Monday, March 30, 2009
Saturday, March 28, 2009
Each of these cabs is currently available for custom orders. Shoot me an e-mail if you see something you need!
Tuesday, March 24, 2009
Sunday, March 22, 2009
To determine the best mozzarella-style cheese for melting, I made some cute little pizza bites on slices of baguette with sauce, spices, sauteed onions, and of course, cheese. We pitted Follow Your Heart Mozzarella (my personal standby for at-home pizza and sandwich making) against underdog Cheezly Mozzarella. The results of this particular showdown were rather anticlimactic - all of the tasters agreed that they tasted nearly identical, at least in their melted form.
A few quick notes on melting these non-dairy cheeses - If you didn't already read it, be sure to check out my earlier note explaining how to encourage vegan cheeses to melt in the oven. I also just found this promotional video from Follow Your Heart that shows how to use their cheeses for pizzas, mac and cheese, and quesadillas. The chef mentions that the cheese melts at 450 degrees, and I usually cook my pizzas around 425 degrees, so I'm thinking maybe if I just cooked them at a slightly higher temperature, I wouldn't have to go through the water-spritzing routine I usually use.
Back to the Follow Your Heart vs. Cheezly competition - I had some leftover cheese so I decided to follow up today by sampling them both un-melted. I tasted each alone and on crackers. My personal opinion was that I liked the taste and texture of Follow Your Heart better than Cheezly, but that could have been just because it's what I've become accustomed to.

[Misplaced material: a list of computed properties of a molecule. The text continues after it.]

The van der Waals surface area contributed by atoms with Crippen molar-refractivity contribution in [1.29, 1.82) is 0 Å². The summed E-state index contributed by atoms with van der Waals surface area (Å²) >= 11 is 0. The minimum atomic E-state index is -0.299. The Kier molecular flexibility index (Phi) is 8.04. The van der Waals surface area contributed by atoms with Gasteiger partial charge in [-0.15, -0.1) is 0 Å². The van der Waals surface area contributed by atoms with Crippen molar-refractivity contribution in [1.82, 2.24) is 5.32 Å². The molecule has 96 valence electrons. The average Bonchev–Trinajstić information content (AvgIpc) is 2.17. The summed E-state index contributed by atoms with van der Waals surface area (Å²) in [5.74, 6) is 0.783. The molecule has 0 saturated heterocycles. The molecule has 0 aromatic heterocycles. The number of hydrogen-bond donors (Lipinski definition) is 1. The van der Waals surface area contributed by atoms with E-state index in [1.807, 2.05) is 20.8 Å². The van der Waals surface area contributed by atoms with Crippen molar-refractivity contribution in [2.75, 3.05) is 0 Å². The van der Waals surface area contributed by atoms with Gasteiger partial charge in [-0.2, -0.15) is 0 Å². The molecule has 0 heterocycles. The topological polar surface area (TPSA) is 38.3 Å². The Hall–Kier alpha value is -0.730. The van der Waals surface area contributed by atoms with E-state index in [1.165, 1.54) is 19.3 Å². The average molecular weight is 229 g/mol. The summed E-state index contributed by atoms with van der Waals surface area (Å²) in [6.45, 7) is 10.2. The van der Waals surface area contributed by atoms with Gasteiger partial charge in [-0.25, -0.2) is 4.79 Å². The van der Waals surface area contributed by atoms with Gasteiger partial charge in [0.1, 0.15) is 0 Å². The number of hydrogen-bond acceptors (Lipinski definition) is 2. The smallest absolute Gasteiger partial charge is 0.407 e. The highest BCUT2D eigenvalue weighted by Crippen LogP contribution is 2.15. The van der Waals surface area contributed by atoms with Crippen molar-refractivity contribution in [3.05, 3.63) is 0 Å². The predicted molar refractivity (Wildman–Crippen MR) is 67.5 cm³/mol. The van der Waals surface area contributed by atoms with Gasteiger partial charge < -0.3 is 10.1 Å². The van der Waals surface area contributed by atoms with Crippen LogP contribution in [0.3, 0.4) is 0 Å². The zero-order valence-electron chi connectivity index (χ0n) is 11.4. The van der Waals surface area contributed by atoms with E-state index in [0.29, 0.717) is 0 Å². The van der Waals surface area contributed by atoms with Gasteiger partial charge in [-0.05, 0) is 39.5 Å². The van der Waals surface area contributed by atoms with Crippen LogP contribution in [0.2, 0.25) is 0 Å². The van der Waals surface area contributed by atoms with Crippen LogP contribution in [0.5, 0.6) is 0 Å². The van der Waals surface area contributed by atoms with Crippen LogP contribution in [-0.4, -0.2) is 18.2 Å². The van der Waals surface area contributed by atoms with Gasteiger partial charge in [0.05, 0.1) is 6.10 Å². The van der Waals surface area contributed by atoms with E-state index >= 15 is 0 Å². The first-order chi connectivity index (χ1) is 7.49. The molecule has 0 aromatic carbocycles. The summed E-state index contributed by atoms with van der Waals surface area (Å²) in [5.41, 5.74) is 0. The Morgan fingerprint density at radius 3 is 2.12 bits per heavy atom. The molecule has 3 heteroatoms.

We sampled two varieties of cheddar cheese - Teese Cheddar* and Sheese Medium Cheddar. We ate slices of each with crackers, apples, and alone. The general concensus among group members was that the Teese was more Velveeta-ish, and the Sheese was pretty amazing, with a more mature flavor and a nice firm texture. I would definitely buy the Sheese again - it's the first vegan cheddar cheese I've tried that is good enough to snack on straight from the container.
Again, I had some leftovers, and I offered Carlos some of the Teese today, which he thoroughly enjoyed - I think he ended up eating something like four slices. This was a major breakthrough - in the past, he has shunned all of the vegan cheeses I've offered, and I've had to compromise by buying him the soy slices that contain casein. Now that I know he likes Cheddar Teese though, I'm definitely planning to eliminate those nasty processed, casein-laden slices from his diet - hooray! So the loser of the adult taste test (Teese) had some redeeming value from a three-year-old's perspective at least.
* Yes, if you're very observant, you may have noticed that the Teese photo shows the nacho cheese flavor; it's the only decent image I could find online, but the variety we actually sampled was cheddar.
And last but not least -
Dr. Cow's cheeses* to - except perhaps the other flavors in their lineup. As far as I know, nothing else like it exists - Dr. Cow's crafts exquisite raw, vegan cheeses by hand using traditional techniques. I will confess up front that I never was a 'fancy cheese' connoisseur, so I honestly can't compare it to cheeses like brie and the like; however, everyone at our tasting thought that the Dr. Cow's Aged Cashew cheese was totally delicious and amazing. It was a little tangy, and a lot yummy. If you're looking for a fancy-schmancy, spreadable cheese, and you don't mind shelling out some dough, this is an excellent choice.
* Warning - that site makes noise; if you're at work, mute your computer before clicking! :-)
I think that just about wraps things up... if you have a favorite (or least favorite) vegan cheese, please leave a comment!
Friday, March 20, 2009
Sunday, March 15, 2009